Is your Jewelry Appraisal Inflated?

14k_White_Gold_Bypass_Style_Diamond_Engagement_RingSo you recently purchased an engagement ring, one of the biggest and most important buying decisions people make in their lives. But you were smart. You shopped around, checked different retailers, and compared prices and diamonds from several sources. So how do you know the real value of your jewelry, or if you got a fair deal? This is the point where many jewelry salespeople will pull out an appraisal that affirms that the ring is not only a good deal, but a great one. Many in-store appraisals are inflated far beyond the retail value of the piece to make item appear more valuable that it actually is. Although the piece of paper seems authoritative, usually this is nothing more than a sales tactic that makes the consumer believe he or she got a really good deal.

The other winner in this situation are insurance companies, who charge larger premiums to insure jewelry based on the inflated appraisal. Even in the case of loss, theft, or destruction of the piece, most insurers will not cut you check based on the appraisal. Instead they’ll pay a jeweler his cost to make another comparable piece, which probably won’t come near the amount you insured it for based on the inflated appraisal.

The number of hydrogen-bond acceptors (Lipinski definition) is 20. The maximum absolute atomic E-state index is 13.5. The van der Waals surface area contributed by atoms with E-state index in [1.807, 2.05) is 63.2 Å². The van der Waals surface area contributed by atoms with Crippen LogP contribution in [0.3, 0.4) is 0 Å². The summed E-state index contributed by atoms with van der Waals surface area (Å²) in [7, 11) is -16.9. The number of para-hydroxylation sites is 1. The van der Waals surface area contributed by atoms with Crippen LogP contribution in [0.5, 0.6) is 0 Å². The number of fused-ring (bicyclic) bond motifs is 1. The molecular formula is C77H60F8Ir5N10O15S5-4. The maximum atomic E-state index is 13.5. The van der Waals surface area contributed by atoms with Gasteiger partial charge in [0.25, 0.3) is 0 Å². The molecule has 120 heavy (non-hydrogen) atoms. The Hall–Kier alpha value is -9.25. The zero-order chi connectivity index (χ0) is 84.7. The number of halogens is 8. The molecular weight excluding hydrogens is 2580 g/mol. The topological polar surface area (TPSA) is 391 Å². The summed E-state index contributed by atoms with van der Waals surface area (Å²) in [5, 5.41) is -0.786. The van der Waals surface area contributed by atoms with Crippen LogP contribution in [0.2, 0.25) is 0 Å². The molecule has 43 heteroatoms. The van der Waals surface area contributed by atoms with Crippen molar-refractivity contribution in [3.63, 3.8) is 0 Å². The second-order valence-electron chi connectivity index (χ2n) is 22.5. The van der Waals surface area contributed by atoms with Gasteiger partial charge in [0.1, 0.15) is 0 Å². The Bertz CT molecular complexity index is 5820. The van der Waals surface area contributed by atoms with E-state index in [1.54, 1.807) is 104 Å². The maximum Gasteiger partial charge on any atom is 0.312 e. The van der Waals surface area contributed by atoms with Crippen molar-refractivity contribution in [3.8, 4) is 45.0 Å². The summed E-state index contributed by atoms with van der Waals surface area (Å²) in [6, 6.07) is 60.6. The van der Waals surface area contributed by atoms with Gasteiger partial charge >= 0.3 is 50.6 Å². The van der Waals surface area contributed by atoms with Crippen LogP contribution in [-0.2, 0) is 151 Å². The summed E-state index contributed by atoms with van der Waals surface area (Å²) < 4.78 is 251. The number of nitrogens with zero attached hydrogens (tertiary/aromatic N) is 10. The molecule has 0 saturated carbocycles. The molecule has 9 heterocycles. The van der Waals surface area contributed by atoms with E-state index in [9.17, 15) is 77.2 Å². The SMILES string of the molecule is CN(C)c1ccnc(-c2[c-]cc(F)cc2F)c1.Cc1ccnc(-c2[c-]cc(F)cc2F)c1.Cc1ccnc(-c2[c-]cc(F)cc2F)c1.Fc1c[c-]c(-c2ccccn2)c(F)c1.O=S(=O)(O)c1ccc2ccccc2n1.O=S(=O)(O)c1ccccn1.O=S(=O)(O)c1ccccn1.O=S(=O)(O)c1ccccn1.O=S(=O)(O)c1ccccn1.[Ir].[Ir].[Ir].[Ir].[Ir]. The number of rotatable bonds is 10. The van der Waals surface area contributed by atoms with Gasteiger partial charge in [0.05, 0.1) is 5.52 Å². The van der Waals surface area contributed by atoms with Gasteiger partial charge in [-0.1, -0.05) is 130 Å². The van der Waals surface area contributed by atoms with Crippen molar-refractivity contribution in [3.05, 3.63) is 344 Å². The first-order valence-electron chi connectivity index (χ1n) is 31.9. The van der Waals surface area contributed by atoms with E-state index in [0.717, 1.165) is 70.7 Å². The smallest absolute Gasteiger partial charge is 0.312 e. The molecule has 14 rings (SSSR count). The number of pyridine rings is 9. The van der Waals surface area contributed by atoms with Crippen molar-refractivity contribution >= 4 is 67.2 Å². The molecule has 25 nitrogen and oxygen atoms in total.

In reality nobody pays an inflated appraisal price for a piece of jewelry, after all you didn’t when you bought it! Unfortunately this is a common practice in personal property appraisal. After all, anyone can call themselves an appraiser, as real estate is the only type of appraising that requires a license!

So how do you get a fair appraisal of your engagement ring? At Oceanside Jewelers we have a different motivation; to provide you with an accurate assessment of your jewelry that provides adequate protection in case of loss.  As an independent appraiser we have no interest in closing a sale or charging high insurance premiums. In addition our appraisals are done on site by a GIA certified gemologist, and master jeweler and owner Chad Elliott. When it comes to our own pieces, we don’t need to hide behind phony appraisals to make a sale. We’re jewelers as well as salespeople, and we stand behind the quality and workmanship of our products, and our appraisals reflect a real understanding of the value of our jewelry.

The origin of Carat

carobThe term Carat comes from the Carob seed, which was used to measure weight because all the seeds were uniform in mass. When slight differences in the weights of the seeds were discovered, the average weight of all the seeds from several trees was taken, which turned out to be 197 milligrams, and then was rounded up to 200 milligrams, which is where the modern measurement comes from!